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Company Town

Independent Video Label Exploits Niche

Films: Tiny York Entertainment has found its road to profitability through low-budget, direct-to-video titles.

April 08, 1999|MARION FLANAGAN | SPECIAL TO THE TIMES; Marion Flanagan is executive editor of Video Store magazine, a weekly trade publication serving the home video industry

At a time when the casualty rate among independent video labels is high, Tanya York is coming off a record year as president and CEO of 6-year-old York Entertainment.

That York, which releases only low-budget, direct-to-video titles with names like "Beverly Hills Bordello" and "Convict 762," has found a revenue shoal while some indies are drowning in red ink is a lesson in thrift and specialization.

"We're very small and we watch every penny that we spend on overhead and acquisitions," says York, her high-pitched voice a hybrid of her Jamaican-English ancestry. "The market is very difficult out there, but we're small enough and flexible enough to do what makes sense."

The 29-year-old single mother says her Encino-based company's revenue quadrupled last year to about $8 million.

Driving the firm's revenue gain is a deal York inked a year ago to jointly acquire and release films with Florida-based Maverick Entertainment. Maverick President Doug Schwab, a former video buyer for Blockbuster, has helped "focus the attention of the company," York says.

"Before I teamed with Doug, we were in production, television, video," she says. "Now, all our energies are focused on the video market."

Schwab, 34, who began his career 19 years ago as a video store clerk, formed Maverick after Blockbuster moved its corporate headquarters from Fort Lauderdale to Dallas in 1997.

"Other companies develop lots of overhead," he says. "The big independent companies during the glory days of video would overpay for movies because the video business wasn't as hard as it is now. And they're still in that cycle of overpaying for movies. That's a bigger nut to meet each month. We do everything on a shoestring budget."

In addition to holding down costs, Schwab cites a number of factors for York's escalating revenue, among them forgoing worldwide rights on titles and producing high-quality video sleeve art. "We spend five hours a day on box art," Schwab says.

According to Bob Tollini, senior vice president at distributor Major Video Concepts, video box art is the key to selling these secondary products. "With 'B' product, people rent sleeves, not movies," Tollini says. "And dealers know what sleeves will rent, even though they can't explain it. York's sleeves are consumer attractive--they have great artwork."

York also limits its acquisitions, which are typically budgeted between $1 million and $5 million, to four genres: sci-fi, urban-action, horror and erotic thrillers.

" 'B' titles are very driven by the major theatrical market," Schwab says. "We ride the trends, which right now are horror, action and sci-fi."

Rental demand is so strong for urban-action and horror titles that York, which typically acquires the video rights to films at forums like the Cannes International Film Festival, has begun financing productions in both genres. The label plans to develop six low-budget urban-action films in the next year, beginning with "Blade Sisters," about three sword-wielding sirens who battle a vampire in South-Central Los Angeles.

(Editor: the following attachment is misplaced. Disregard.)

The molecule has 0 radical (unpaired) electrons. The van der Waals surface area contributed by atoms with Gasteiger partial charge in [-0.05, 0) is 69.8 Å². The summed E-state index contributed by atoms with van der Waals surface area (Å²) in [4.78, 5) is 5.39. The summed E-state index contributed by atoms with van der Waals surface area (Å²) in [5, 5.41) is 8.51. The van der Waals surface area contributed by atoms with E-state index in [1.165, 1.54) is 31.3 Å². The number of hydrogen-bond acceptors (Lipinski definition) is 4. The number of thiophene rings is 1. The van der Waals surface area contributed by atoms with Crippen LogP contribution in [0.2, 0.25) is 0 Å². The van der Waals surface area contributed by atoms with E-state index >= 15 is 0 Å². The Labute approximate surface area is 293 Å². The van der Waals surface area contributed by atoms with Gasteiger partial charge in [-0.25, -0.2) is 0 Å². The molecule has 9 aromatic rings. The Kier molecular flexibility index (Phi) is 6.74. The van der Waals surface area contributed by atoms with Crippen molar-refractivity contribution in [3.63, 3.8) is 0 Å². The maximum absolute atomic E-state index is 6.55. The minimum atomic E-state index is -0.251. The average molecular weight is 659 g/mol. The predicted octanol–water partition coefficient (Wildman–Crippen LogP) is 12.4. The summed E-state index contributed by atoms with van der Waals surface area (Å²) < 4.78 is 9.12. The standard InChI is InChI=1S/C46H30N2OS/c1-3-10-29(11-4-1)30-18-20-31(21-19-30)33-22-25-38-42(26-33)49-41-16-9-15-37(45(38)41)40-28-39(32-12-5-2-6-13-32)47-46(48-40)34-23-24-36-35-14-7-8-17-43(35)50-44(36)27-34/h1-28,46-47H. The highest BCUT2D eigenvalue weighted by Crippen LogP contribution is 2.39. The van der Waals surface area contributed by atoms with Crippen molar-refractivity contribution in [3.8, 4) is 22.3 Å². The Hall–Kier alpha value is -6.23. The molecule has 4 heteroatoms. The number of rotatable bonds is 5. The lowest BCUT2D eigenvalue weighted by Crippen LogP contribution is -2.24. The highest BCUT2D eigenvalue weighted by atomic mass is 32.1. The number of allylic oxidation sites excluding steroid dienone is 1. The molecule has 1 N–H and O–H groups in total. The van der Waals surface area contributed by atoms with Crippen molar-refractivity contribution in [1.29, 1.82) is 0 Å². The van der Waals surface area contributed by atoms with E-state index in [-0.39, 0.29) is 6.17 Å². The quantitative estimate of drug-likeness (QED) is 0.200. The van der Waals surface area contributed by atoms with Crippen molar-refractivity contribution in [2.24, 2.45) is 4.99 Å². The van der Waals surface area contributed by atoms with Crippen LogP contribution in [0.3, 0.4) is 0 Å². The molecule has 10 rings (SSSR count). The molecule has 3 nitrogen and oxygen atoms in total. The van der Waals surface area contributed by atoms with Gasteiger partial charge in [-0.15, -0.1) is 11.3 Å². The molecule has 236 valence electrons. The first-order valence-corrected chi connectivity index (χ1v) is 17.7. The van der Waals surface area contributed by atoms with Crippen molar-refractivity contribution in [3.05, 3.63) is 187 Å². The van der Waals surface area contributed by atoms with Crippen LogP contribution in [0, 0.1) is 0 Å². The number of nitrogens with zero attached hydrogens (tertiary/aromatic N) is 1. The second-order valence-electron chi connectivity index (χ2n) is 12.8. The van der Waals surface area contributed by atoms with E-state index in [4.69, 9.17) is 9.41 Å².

In a market groaning with products, video industry analyst Tom Adams says specialization is essential to the survival of independent companies.

"At a time when many independents are bemoaning the impossibility of the business, York has found a niche opportunity," Adams says. "In any market that's reasonably healthy, there's always niches to be exploited by agile companies who can avoid getting trampled by the elephants."

York's revenue has grown along with the number of titles it releases, most of which premiere on cable channels such as Showtime and HBO before coming to home video. York had 10 releases in 1996, 26 in 1998 and plans to roll out 40 titles this year. "That would be the maximum we would ever release," York says.

York has been helped by its solid relationships with two of the biggest video retail chains, Blockbuster and Hollywood Entertainment.

York, which typically sells 10,000 to 15,000 rental units per title at an average wholesale price of $46 per unit, signed a deal with Hollywood in August in which the company agreed to bring in every title York releases in the next year. Not coincidentally, York sold a record 28,000 units on its September release of the futuristic thriller "Spoiler," and hit a new high-water mark this January with "The Shadow Men," which shipped 50,000 units.

Hollywood Chairman Mark Wattles said that such deals "are not common with indies, but if they have a track record, then we're interested in giving them shelf space."

Many chains have grown reluctant to carry low-budget "B" videos because of the advent of programs that give them discounts and free tapes for bulk buys from the major studios.

"But once they see the revenues," York says, "their confidence level increases."

Schwab said Blockbuster brings in about half of York's products on a "title-by-title basis."

York, with its 12 employees, has ambitious growth plans for the coming year. It will expand its newly created sell-through arm and continue to sell videos directly to consumers from its more than 160-title library. York will also enter the DVD market in June with two titles, "Spoiler" and "Convict 762." And it will continue to acquire exclusive distribution rights of smaller video lines, such as its November deal with Aurora Home Video.

"The market is tough," Schwab concedes, "but instead of focusing on a fictitious Armageddon, we are focusing on what we can do best--and that is, bring alternative movies to the marketplace."

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